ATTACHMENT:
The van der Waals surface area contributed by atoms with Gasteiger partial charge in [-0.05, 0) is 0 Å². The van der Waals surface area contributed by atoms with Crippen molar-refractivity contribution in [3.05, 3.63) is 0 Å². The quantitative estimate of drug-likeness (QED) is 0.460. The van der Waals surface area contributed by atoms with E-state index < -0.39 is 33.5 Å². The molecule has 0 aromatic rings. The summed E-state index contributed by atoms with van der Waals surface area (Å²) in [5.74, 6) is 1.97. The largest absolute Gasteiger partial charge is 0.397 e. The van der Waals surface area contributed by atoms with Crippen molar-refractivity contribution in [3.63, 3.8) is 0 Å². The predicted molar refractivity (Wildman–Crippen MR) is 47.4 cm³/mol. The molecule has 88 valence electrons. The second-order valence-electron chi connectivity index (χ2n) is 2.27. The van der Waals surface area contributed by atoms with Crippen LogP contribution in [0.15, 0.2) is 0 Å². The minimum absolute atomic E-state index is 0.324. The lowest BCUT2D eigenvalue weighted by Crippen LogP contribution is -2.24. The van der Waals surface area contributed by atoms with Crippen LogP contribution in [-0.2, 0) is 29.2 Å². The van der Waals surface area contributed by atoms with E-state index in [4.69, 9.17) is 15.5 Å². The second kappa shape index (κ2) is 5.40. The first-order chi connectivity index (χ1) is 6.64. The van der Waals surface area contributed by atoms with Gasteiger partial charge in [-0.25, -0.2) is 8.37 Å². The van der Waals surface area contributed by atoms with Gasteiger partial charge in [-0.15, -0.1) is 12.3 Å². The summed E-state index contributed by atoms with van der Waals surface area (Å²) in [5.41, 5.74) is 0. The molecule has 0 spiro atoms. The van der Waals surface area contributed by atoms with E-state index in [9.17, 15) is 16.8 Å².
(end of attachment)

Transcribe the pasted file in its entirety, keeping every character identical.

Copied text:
The van der Waals surface area contributed by atoms with Gasteiger partial charge in [-0.05, 0) is 0 Å². The van der Waals surface area contributed by atoms with Crippen molar-refractivity contribution in [3.05, 3.63) is 0 Å². The quantitative estimate of drug-likeness (QED) is 0.460. The van der Waals surface area contributed by atoms with E-state index < -0.39 is 33.5 Å². The molecule has 0 aromatic rings. The summed E-state index contributed by atoms with van der Waals surface area (Å²) in [5.74, 6) is 1.97. The largest absolute Gasteiger partial charge is 0.397 e. The van der Waals surface area contributed by atoms with Crippen molar-refractivity contribution in [3.63, 3.8) is 0 Å². The predicted molar refractivity (Wildman–Crippen MR) is 47.4 cm³/mol. The molecule has 88 valence electrons. The second-order valence-electron chi connectivity index (χ2n) is 2.27. The van der Waals surface area contributed by atoms with Crippen LogP contribution in [0.15, 0.2) is 0 Å². The minimum absolute atomic E-state index is 0.324. The lowest BCUT2D eigenvalue weighted by Crippen LogP contribution is -2.24. The van der Waals surface area contributed by atoms with Crippen LogP contribution in [-0.2, 0) is 29.2 Å². The van der Waals surface area contributed by atoms with E-state index in [4.69, 9.17) is 15.5 Å². The second kappa shape index (κ2) is 5.40. The first-order chi connectivity index (χ1) is 6.64. The van der Waals surface area contributed by atoms with Gasteiger partial charge in [-0.25, -0.2) is 8.37 Å². The van der Waals surface area contributed by atoms with Gasteiger partial charge in [-0.15, -0.1) is 12.3 Å². The summed E-state index contributed by atoms with van der Waals surface area (Å²) in [5.41, 5.74) is 0. The molecule has 0 spiro atoms. The van der Waals surface area contributed by atoms with E-state index in [9.17, 15) is 16.8 Å².